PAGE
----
Exotic Star Binaries
Not all stars shine with a constant light– some stars can double in brightness in a few seconds, and increase in brightness by a factor of a hundred within a few hours. These stars are accreting binary systems, where a compact object such as a white dwarf, neutron star, or black hole is in a close orbit with an ordinary star. The two stars are almost touching, and the orbital periods can be as little as 11 minutes. The gravitational field of the compact object pulls gas off the surface of the ordinary star, and this gas spirals around the compact object to form an accretion disk, and then slams onto its surface. Rather than flowing in an even stream, the gas comes off the surface of the donor star in irregular chunks. As each chunk hits the disk of gas spiraling in to the compact object, the collision heats the gas and causes a burst of X-rays and light. Blobs of gas from the inner edge of the accretion disk similarly slam on to the surface of the compact object and cause a flash of X-rays and light.
In a collaboration with Dr. Keith Horne that began several years ago when we were freshmen in college, I designed and built detectors and data systems to study rapidly varying light from stars. Some of the systems I built were:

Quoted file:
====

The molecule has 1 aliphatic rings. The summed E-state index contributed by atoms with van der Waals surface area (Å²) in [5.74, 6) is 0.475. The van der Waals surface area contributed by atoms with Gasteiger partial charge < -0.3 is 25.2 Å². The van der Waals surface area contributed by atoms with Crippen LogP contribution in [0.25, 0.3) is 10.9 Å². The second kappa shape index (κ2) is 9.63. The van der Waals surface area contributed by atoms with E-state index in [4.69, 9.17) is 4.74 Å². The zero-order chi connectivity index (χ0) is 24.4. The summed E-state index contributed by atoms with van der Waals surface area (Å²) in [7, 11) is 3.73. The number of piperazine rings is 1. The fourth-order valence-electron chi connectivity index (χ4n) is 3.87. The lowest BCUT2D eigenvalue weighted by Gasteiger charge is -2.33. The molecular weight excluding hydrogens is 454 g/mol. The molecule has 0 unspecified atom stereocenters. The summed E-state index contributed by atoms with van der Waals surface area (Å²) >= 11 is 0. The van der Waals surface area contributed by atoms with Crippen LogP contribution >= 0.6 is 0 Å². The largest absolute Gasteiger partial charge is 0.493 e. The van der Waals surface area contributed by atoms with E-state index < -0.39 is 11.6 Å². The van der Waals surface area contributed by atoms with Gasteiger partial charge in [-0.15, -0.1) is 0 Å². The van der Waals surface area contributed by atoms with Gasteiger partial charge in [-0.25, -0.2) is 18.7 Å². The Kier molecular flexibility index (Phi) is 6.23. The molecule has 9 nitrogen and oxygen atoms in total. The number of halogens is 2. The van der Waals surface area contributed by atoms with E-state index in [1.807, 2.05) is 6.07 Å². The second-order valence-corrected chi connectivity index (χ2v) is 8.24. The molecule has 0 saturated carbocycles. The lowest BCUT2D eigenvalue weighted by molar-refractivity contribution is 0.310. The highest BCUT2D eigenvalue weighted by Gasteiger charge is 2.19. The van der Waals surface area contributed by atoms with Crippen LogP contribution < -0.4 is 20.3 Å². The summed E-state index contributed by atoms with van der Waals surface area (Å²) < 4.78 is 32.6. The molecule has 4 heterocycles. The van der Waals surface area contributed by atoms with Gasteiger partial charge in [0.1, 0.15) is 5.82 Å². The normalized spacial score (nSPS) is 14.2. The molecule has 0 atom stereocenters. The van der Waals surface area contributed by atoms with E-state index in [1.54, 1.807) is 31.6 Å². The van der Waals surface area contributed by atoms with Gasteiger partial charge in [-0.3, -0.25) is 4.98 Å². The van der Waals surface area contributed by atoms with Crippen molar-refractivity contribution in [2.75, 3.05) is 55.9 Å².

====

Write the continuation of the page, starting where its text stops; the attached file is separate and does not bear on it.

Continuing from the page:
- a millisecond photometer for use on small telescopes
- a millisecond photometer for use on the 60″ and 100″ telescopes at Mount Wilson, the 60″ at Palomar, and the 100″ at Las Campanas
- a data link between Steve Shectman’s Shectograph on the 100″ at Mt. Wilson and the 60″ at Mt. Wilson, allowing us to do exact simultaneous spectroscopy and photometry with the two telescopes.
- a high speed datasystem for Steve Shectman’s 2D-Fruitti spectrometer. This allowed us to do continuous millisecond spectroscopy of the black hole binary A0260-00 with the 200″ at Palomar, and similar work with the 100″ at Las Campanas.
- a datasystem for the LRIS spectrograph at the 10 meter Keck telescope on Mauna Kea, allowing us to take 14 spectra per second continuously, with coordinated observations using the Rossi XTE X-ray satellite.
With these data systems, we found a wealth of unexpected phenomena. For instance, in AE Aquarii, we found that the rapidly rotating magnetic field from the spinning white dwarf acts a propeller, spraying gas out of the system.